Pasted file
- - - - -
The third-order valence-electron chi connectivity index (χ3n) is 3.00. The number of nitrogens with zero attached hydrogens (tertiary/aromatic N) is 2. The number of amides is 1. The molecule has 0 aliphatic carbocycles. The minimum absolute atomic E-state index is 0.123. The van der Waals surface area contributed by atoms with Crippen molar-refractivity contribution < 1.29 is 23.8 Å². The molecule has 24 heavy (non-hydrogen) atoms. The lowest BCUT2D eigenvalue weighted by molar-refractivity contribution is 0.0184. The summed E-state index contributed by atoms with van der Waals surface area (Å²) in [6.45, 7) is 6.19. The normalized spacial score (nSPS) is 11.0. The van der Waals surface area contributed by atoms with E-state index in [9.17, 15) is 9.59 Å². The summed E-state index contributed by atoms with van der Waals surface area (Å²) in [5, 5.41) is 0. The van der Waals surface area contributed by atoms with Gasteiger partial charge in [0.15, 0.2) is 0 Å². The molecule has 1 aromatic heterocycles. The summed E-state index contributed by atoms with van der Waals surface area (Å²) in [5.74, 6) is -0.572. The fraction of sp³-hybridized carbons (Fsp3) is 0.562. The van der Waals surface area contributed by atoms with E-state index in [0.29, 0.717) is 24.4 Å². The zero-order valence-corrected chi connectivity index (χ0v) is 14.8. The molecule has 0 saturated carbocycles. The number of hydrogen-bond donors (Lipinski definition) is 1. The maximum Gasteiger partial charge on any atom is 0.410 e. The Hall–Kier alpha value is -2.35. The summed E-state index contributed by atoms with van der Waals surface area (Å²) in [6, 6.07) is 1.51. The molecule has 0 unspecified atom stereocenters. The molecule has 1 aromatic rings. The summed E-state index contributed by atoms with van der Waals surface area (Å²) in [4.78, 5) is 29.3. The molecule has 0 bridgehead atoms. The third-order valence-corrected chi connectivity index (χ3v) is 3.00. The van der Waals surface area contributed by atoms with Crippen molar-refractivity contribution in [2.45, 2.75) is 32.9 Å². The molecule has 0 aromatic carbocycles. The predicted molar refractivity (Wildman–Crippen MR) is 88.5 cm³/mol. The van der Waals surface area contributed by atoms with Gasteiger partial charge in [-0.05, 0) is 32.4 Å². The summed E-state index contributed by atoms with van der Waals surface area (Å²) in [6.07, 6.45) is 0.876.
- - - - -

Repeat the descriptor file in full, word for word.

The third-order valence-electron chi connectivity index (χ3n) is 3.00. The number of nitrogens with zero attached hydrogens (tertiary/aromatic N) is 2. The number of amides is 1. The molecule has 0 aliphatic carbocycles. The minimum absolute atomic E-state index is 0.123. The van der Waals surface area contributed by atoms with Crippen molar-refractivity contribution < 1.29 is 23.8 Å². The molecule has 24 heavy (non-hydrogen) atoms. The lowest BCUT2D eigenvalue weighted by molar-refractivity contribution is 0.0184. The summed E-state index contributed by atoms with van der Waals surface area (Å²) in [6.45, 7) is 6.19. The normalized spacial score (nSPS) is 11.0. The van der Waals surface area contributed by atoms with E-state index in [9.17, 15) is 9.59 Å². The summed E-state index contributed by atoms with van der Waals surface area (Å²) in [5, 5.41) is 0. The van der Waals surface area contributed by atoms with Gasteiger partial charge in [0.15, 0.2) is 0 Å². The molecule has 1 aromatic heterocycles. The summed E-state index contributed by atoms with van der Waals surface area (Å²) in [5.74, 6) is -0.572. The fraction of sp³-hybridized carbons (Fsp3) is 0.562. The van der Waals surface area contributed by atoms with E-state index in [0.29, 0.717) is 24.4 Å². The zero-order valence-corrected chi connectivity index (χ0v) is 14.8. The molecule has 0 saturated carbocycles. The number of hydrogen-bond donors (Lipinski definition) is 1. The maximum Gasteiger partial charge on any atom is 0.410 e. The Hall–Kier alpha value is -2.35. The summed E-state index contributed by atoms with van der Waals surface area (Å²) in [6, 6.07) is 1.51. The molecule has 0 unspecified atom stereocenters. The molecule has 1 aromatic rings. The summed E-state index contributed by atoms with van der Waals surface area (Å²) in [4.78, 5) is 29.3. The molecule has 0 bridgehead atoms. The third-order valence-corrected chi connectivity index (χ3v) is 3.00. The van der Waals surface area contributed by atoms with Crippen molar-refractivity contribution in [2.45, 2.75) is 32.9 Å². The molecule has 0 aromatic carbocycles. The predicted molar refractivity (Wildman–Crippen MR) is 88.5 cm³/mol. The van der Waals surface area contributed by atoms with Gasteiger partial charge in [-0.05, 0) is 32.4 Å². The summed E-state index contributed by atoms with van der Waals surface area (Å²) in [6.07, 6.45) is 0.876.